The acreage he's buying could be converted into as many as two model farms, with one showing Hermann's roots in the wine industry. Joy Kallmeyer, whose family owned the farms for nearly a century, said he expected renovation of 13 buildings on the farms to cost in the millions of dollars. He declined to discuss the sale price for the land. Dierberg also was mum on what he's paying for the property or how much he's prepared to invest in the operation, other than to say he hopes he's not paying too high a premium. Hermann-area real estate agents estimated the land alone could cost $1.5 million.

"I haven't a clue what it will cost," said Dierberg, who said he has been visiting living history farms in recent years to solidify his plans. "I'm hearing what some of these other ones are costing and wonder if I can afford it." Still, he said he is not looking for additional backing.

Similar living history projects have operating endowments ranging from $15 million to $70 million, and annual budgets ranging from about $1.5 to $2.5 million, according to a 2003 study from the state of Kentucky, which was considering establishing a living history site. Roughly 80 living history museums are in place across the country, according to the Association for Living History, Farm and Agricultural Museums.

Dierberg balked at comparing his plan to any other living history farm. "What I learned in my visits is they all do their own thing," he said, adding that his plan would help preserve Hermann's distinct culture stemming from the German settlers who arrived in 1837 and built the area into one of the largest wine-producing regions.

"This is a special piece of dirt," one that deserves to be saved as green space, Dierberg said.

Remaking a town

In addition to his winery, vineyards, and control of First Bank in Hermann, Dierberg is backing his daughter and son-in-law, Ellen and Steve Schepman, who are converting the former MFA grain elevator into Tin Mill, a microbrewery and pub that plans to distribute its beer when it opens a year from now. Tin Mill will include underground pipes to transfer beer from the grain elevator site along Hermann's riverfront to a nearby lager house with a bottling line. Similar brew-pub construction projects in the St. Louis area have cost between $1.5 million and $2 million, though costs in Hermann likely are lower because labor costs are less.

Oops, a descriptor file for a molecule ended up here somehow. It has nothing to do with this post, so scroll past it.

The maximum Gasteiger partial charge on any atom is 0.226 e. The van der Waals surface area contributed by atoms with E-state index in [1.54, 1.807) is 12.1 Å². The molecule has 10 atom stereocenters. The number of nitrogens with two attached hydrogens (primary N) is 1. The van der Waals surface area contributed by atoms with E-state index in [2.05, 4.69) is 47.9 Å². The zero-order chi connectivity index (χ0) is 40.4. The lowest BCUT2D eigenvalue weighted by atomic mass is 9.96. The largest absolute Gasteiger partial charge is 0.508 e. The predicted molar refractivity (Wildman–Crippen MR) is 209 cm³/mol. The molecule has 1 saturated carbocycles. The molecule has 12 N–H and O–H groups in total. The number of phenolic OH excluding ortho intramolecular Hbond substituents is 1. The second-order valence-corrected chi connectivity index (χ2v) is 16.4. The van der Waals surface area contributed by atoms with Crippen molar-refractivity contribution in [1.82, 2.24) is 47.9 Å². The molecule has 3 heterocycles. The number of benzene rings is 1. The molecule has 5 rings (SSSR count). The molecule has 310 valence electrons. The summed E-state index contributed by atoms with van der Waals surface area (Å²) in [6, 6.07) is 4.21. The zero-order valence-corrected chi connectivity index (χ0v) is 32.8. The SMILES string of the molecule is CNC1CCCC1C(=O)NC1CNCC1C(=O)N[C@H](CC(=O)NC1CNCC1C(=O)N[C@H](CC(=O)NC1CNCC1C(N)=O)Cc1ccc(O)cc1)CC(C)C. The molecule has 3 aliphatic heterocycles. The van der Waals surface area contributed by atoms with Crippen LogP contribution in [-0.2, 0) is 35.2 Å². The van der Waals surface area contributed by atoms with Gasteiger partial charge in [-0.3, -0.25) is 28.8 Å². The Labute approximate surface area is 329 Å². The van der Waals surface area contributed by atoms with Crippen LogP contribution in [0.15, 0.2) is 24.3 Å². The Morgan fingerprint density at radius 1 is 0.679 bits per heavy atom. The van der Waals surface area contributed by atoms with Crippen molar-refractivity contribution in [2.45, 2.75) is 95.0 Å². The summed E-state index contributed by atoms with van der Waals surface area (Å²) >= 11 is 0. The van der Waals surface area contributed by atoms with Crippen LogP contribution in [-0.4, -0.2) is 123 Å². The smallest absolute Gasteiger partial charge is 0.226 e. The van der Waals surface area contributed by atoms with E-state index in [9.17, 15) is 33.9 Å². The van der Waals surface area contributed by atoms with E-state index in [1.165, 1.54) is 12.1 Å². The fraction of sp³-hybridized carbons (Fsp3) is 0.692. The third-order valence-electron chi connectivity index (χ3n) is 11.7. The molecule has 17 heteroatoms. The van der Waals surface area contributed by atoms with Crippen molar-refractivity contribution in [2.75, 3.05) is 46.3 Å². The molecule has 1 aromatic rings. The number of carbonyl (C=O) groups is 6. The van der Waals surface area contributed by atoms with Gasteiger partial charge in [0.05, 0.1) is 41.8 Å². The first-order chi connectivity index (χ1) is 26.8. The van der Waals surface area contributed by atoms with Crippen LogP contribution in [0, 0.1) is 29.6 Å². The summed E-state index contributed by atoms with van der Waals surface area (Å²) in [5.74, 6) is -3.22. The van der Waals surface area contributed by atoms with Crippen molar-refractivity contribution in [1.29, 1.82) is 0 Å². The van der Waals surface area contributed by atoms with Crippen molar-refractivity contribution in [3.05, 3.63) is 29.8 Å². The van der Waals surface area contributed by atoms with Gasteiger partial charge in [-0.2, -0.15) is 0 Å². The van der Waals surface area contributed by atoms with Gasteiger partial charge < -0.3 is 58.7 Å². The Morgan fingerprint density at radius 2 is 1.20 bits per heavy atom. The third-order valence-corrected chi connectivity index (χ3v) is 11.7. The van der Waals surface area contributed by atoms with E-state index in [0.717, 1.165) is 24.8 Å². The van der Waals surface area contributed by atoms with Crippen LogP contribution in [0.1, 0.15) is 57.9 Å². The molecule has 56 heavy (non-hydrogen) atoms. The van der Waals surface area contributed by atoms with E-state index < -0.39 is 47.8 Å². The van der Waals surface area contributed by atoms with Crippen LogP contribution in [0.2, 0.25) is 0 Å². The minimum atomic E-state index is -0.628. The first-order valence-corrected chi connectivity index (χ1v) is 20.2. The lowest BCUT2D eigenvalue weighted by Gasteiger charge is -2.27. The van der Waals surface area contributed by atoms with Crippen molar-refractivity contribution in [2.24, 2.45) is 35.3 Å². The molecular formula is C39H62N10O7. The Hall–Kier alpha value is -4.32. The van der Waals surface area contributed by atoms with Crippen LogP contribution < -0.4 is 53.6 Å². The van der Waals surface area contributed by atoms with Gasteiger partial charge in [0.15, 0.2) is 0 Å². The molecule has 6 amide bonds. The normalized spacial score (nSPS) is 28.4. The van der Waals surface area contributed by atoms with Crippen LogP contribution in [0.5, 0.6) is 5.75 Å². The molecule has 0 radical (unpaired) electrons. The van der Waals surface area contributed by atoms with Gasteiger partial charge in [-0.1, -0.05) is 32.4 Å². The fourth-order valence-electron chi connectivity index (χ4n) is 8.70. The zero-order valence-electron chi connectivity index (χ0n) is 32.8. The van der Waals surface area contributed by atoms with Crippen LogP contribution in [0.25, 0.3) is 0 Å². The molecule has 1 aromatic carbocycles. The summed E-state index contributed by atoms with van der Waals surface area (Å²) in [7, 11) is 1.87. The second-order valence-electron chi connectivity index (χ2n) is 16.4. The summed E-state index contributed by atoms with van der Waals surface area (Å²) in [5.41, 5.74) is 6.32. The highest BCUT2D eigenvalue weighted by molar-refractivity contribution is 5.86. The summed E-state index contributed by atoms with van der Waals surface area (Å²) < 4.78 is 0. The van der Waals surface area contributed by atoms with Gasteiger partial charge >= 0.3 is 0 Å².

Don Gosen Jr., the brewmaster and Schepmans' partner on the project, estimated the brewing equipment, including a planned bottling line, could cost $500,000.

Dierberg also is rehabbing the second floor of his Festhalle, a meeting and banquet facility designed after a Munich beer house, to include 10 luxury suites, each with about 900 square feet. Festhalle, across the street from the Tin Mill site, reopened 15 years ago.

On the hillside above Hermannhof, Dierberg is reconstructing seven historic, 900-square-foot haus-wineries, combination homes and wineries that date from the community's founding. Those buildings, and the rooms above Festhalle, will include hot tubs, fireplaces and other luxury amenities when they open in October. Those two projects are expected to cost between $2.5 million and $5 million, based on estimates from people familiar with construction in Hermann.

Dierberg's plans inspired Terry Hammer, co-owner of the Hermann Ford-Mercury dealership, to expand his existing, eight-unit bed and breakfast business with a new, 16-unit Hermann Village Hotel, Spa & Conference Center on 15 acres fronting the Missouri iver, directly across Highway 100 from the proposed living history farm. Hammer's project is under construction, with each unit including hot tubs. Some could be ready this fall, with prices likely to match those at his current establishment -- $150 to $245 a night. He's leaving room on the site for a small, chain-style hotel.

"None of this would be happening if it wasn't for Jim and Mary Dierberg," Hammer said. "Every town wants their money, and they've chosen to develop here."

What kicked the projects into gear was the MFA Inc. farm cooperative deciding it needed a more modern grain elevator. That would have left a hole in downtown Hermann. Dierberg stepped up and purchased 10 acres Hermann officials put up for sale on the edge of town. He then swapped that property with MFA for its downtown grain elevator, now the site of Tin Mill.

His downtown Hermann properties are in a "Gutenberg Corridor," an arts and entertainment district Hermann is developing, with help from Dierberg and local benefactors.

Earlier this year Dierberg gave $91,000 to East Central College in nearby Union, Mo., to help develop ideas to market Hermann's Gutenberg Corridor, which should be operating within a year. He also pledged $85,000 toward a new Amtrak station in Hermann to replace an existing whistle-stop building.

Dierberg said the plan is to attract more crafts people and artists to move to Hermann to help support what he hopes will be an expanding tourism and visitor business.